The Flower Drum turned 40 on May 26th this year. An amazing achievement in longevity and relevance for any restaurant, but especially one in town obsessed with the latest openings and anything new. At the forefront of Chinese fine dining for all of those 40 years, it delivers the complete package.
Your dining experience starts with a warm welcome as you walk in from Market Lane on the red carpet and continues after a short ride up to the spacious first floor dining room. With plush carpet, lacquered timber frames and bow tied waiters, it does look a little like many other Chinese restaurants, but its unapologetically classic style, impeccable and intuitive service show its sense of purpose and make it stand out.
Whether you choose to order á la carte or try one of the banquet menus the dishes at Flower Drum are best shared. Executive Chef and owner Anthony Lui uses high quality local ingredients to create perfect renditions of Cantonese classics. It’s little wonder that the signature dish, Peking duck, portioned and served tableside, is considered the best in the country. The tender pieces of roast duck wrapped within a thin handmade pancake accompanied by spring onion and cucumber with a splash of sweet plum sauce is pure pleasure.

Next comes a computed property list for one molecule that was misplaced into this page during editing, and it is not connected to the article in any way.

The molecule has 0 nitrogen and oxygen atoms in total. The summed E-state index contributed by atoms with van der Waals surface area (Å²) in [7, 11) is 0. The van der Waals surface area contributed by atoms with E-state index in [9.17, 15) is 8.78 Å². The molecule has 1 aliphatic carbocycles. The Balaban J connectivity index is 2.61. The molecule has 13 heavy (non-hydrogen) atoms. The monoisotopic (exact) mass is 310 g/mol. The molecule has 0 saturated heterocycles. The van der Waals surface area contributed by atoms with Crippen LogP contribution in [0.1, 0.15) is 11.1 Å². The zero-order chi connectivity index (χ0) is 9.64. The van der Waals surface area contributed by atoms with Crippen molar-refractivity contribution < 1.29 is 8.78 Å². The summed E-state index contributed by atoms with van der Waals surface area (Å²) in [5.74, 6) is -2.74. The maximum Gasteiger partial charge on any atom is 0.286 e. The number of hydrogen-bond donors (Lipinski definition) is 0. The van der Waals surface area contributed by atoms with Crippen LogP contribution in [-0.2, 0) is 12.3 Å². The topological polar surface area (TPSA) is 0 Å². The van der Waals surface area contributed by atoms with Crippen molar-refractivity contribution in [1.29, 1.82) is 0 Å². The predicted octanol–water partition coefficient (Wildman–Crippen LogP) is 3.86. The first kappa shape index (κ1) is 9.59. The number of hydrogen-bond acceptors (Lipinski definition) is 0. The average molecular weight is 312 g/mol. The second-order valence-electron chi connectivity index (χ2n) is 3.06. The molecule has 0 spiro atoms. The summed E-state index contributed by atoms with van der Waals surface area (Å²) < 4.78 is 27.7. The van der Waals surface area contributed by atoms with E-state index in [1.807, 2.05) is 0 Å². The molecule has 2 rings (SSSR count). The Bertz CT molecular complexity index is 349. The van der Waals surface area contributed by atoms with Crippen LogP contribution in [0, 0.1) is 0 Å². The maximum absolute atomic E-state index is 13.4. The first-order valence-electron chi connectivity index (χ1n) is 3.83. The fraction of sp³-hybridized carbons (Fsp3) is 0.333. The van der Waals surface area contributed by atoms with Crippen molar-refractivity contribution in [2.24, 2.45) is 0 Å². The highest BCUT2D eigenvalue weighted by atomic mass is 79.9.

Across the menu skilful treatment of the best seasonal produce showcases the delicate flavours that Cantonese food is known for. Due to Canton’s (now called Guangzhou) proximity to the South China Sea, cooking seafood is a specialty, so it comes as no surprise that it is a standout on the Chef’s 6 Course Signature Banquet.
A dish of aromatic handpicked mud crab in turmeric sauce with onion garlic baked in a blue swimmer crab shell is an elegant start to the feast, and is nicely followed by lightly battered and fried S.A. King George Whiting wok tossed with spicy salt served on a bed of enoki mushrooms.
Quail Sang Choi Bao – minced quail meat cooked with chinese sausage, shiitake mushrooms bamboo shoots and spring onions – is a decidedly Flower Drum take on a classic and well known banquet dish.
If an emphasis on preserving the natural flavour of the food is the hallmark of Cantonese cuisine then the South Australian Crayfish sautéed with ginger and egg noodles is the poster child.
Their Peking Duck is exceptional. Melt on your tongue black angus eye fillet with Sichuan sauce, Asian greens and Special fried rice pays respect to the produce and is hard to beat.
It’s easy to spend a fortune at Flower Drum, but if you avoid the expensive seafood and are considered with your drink choices (the sommelier is always on hand to guide you through the wine list) then it is possible to dine extremely well without too much of a hit to the hip pocket.
It’s a Melbourne culinary institution for a reason and should be on everyone’s must visit list.
*Dining Room photo credit: Eddie Jim